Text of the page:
MISTER DOCTOR

JANUSZ KORCZAK AND THE ORPHANS OF THE WARSAW GHETTO

In World War II Poland, a distinguished and visionary Jewish doctor lives and dies by his humanity.

In this fact-based story, Simon, a self-described “Jewish orphan, prisoner of the Warsaw Ghetto,” narrates the tragic tale of Janusz Korczak, who had established a progressive orphanage in Warsaw. When the staff (except for the gentiles) and children were sent to the walled-in ghetto in 1940, Korczak, like so many others, tried to reason with the occupying Germans but was briefly imprisoned. In 1942, during a roundup, he nobly accompanied the children to their deaths in Treblinka. In this translation from the Italian, Cohen-Janca gives Simon a sure voice that is observant and grounded in reality as he describes Korczak’s philosophy of empowering children while also depicting the despair and death in the ghetto: “The Germans don’t want Jewish children to grow up.” Quarello’s softly textured graphite drawings on sepia-colored paper sustain the dark, foreboding air of the story with their stark depictions of buildings and barbed wire. A double gatefold of the children on their final walk to the transport trains is set against an all-white background and is achingly moving. Holocaust stories can be most powerful when seen through the eyes of an individual, and Simon, though a fictional child, is an unforgettable witness.

Haunting and memorable. (afterword, further reading, resources) (Historical fiction. 11-15)

Pub Date: July 1, 2015

ISBN: 978-1-55451-715-2

Page Count: 68

Publisher: Annick Press

Review Posted Online: April 15, 2015

Kirkus Reviews Issue: May 1, 2015

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Macy wheels out another significant and seldom explored chapter in women’s history.

MOTOR GIRLS

HOW WOMEN TOOK THE WHEEL AND DROVE BOLDLY INTO THE TWENTIETH CENTURY

Well-documented proof that, when it came to early automobiles, it wasn’t just men who took the wheel.

Despite relentlessly flashy page design that is more distracting than otherwise and a faint typeface sure to induce eyestrain, this companion to Wheels of Change: How Women Rode the Bicycle to Freedom (2011) chronicles decided shifts in gender attitudes and expectations as it puts women (American women, mostly) behind the wheel in the first decades of the 20th century. Sidebar profiles and features, photos, advertisements, and clippings from contemporary magazines and newspapers festoon a revved-up narrative that is often set in angular blocks for added drama. Along with paying particular attention to women who went on the road to campaign for the vote and drove ambulances and other motor vehicles during World War I, Macy recounts notable speed and endurance races, and she introduces skilled drivers/mechanics such as Alice Ramsey and Joan Newton Cuneo. She also diversifies the predominantly white cast with nods to Madam C.J. Walker, her daughter, A’Lelia (both avid motorists), and the wartime Colored Women’s Motor Corps. An intro by Danica Patrick, checklists of “motoring milestones,” and an extended account of an 1895 race run and won by men do more for the page count than the overall story—but it’s nonetheless a story worth the telling.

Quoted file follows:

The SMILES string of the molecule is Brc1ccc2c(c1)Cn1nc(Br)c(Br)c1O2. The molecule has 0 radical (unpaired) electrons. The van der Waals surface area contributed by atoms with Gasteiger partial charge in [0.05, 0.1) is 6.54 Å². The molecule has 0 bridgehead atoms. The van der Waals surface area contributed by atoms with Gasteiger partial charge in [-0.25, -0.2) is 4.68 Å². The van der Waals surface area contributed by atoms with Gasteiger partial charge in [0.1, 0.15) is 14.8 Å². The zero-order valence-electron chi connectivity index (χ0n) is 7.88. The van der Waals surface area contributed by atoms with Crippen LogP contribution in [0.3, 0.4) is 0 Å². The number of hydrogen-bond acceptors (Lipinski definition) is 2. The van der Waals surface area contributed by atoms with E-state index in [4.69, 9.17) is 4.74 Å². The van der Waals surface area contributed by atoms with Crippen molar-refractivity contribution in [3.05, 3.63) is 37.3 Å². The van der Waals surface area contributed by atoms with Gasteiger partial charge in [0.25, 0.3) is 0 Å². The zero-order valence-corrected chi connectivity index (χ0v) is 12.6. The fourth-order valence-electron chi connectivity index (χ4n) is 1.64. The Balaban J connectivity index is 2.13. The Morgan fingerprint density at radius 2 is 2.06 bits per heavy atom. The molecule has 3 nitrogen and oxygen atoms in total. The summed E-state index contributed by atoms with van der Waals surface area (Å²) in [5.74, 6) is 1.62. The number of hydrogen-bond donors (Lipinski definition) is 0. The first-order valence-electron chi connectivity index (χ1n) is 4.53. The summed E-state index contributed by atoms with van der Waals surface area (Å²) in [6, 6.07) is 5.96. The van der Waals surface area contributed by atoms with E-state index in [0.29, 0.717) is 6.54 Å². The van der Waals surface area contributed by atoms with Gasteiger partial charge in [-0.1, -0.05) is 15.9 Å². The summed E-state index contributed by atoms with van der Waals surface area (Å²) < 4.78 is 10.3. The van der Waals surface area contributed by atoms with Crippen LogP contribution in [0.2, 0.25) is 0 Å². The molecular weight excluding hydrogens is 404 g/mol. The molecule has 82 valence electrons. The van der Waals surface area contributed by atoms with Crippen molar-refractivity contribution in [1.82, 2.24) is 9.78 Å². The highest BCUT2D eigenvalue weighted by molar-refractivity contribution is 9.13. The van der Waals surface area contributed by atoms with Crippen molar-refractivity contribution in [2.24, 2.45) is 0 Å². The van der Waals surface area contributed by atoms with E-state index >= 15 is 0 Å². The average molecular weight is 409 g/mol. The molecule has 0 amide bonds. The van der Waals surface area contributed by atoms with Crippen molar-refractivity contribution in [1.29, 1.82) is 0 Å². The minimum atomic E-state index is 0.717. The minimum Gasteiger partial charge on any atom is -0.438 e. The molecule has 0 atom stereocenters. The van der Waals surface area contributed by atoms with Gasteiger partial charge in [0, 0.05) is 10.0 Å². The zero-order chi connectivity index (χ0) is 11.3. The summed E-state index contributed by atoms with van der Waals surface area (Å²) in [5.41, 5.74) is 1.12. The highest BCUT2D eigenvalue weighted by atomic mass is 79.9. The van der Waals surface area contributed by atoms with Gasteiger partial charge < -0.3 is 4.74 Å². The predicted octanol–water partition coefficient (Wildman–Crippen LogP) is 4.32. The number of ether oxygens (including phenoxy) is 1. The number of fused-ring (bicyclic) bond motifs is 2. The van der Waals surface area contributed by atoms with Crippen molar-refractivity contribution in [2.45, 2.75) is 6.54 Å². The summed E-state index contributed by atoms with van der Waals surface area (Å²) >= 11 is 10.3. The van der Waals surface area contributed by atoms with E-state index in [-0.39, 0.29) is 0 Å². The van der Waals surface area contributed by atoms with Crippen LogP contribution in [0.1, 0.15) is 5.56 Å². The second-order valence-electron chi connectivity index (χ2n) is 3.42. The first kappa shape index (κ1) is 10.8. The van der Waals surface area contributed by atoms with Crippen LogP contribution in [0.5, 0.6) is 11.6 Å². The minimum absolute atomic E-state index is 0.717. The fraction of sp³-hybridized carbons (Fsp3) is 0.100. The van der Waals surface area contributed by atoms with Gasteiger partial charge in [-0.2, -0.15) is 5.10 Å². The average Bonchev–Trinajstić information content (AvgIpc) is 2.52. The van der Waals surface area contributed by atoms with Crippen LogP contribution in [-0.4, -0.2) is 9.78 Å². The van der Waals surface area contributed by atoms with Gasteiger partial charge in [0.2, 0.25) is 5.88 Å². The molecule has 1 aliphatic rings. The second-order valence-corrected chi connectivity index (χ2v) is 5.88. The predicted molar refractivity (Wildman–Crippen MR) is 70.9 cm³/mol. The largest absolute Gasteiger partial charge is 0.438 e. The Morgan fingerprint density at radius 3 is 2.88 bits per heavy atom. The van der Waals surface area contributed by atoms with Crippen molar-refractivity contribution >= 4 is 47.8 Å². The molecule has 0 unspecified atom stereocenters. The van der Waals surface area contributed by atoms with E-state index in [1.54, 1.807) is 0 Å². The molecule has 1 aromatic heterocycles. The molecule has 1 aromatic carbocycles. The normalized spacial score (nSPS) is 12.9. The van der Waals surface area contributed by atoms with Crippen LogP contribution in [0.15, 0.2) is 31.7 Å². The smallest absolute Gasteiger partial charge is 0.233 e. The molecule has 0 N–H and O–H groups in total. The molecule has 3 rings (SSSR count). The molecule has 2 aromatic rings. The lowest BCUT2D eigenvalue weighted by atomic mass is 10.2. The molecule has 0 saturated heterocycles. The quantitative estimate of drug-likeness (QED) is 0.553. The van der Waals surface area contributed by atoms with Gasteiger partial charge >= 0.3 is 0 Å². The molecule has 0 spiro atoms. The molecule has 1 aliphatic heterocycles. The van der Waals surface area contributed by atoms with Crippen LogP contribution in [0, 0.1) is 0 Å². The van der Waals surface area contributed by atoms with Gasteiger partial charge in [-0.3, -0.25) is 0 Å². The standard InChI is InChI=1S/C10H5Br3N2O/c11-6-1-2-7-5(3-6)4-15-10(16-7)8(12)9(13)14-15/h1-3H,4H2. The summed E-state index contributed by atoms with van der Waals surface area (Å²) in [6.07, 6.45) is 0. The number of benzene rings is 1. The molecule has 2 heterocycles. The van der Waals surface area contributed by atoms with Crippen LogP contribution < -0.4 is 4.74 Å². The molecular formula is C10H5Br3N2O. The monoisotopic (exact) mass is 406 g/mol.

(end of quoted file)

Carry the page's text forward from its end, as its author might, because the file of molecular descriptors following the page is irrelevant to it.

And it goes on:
Macy wheels out another significant and seldom explored chapter in women’s history. (index, statistics, source notes, annotated reading list) (Nonfiction. 11-14)

Pub Date: Feb. 1, 2017

ISBN: 978-1-4263-2697-4

Page Count: 96

Publisher: National Geographic

Review Posted Online: Nov. 23, 2016

Kirkus Reviews Issue: Dec. 1, 2016

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Levinson builds her dramatic account around the experiences of four young arrestees—including a 9-year-old, two teenage...

WE'VE GOT A JOB

THE 1963 BIRMINGHAM CHILDREN'S MARCH

Triumph and tragedy in 1963 “Bombingham,” as children and teens pick up the flagging civil rights movement and give it a swift kick in the pants.

Levinson builds her dramatic account around the experiences of four young arrestees—including a 9-year-old, two teenage activists trained in nonviolent methods and a high school dropout who was anything but nonviolent. She opens by mapping out the segregated society of Birmingham and the internal conflicts and low levels of adult participation that threatened to bring the planned jail-filling marches dubbed “Project C” (for “confrontation”), and by extension the entire civil rights campaign in the South, to a standstill. Until, that is, a mass exodus from the city’s black high schools (plainly motivated, at least at first, almost as much by the chance to get out of school as by any social cause) at the beginning of May put thousands of young people on the streets and in the way of police dogs, fire hoses and other abuses before a national audience. The author takes her inspiring tale of courage in the face of both irrational racial hatred and adult foot-dragging (on both sides) through the ensuing riots and the electrifying September bombing of the Sixteenth Street Baptist Church, then brings later lives of her central participants up to date.

Pub Date: Feb. 1, 2012

ISBN: 978-1-56145-627-7

Page Count: 176

Publisher: Peachtree

Review Posted Online: Dec. 14, 2011

Kirkus Reviews Issue: Jan. 1, 2012

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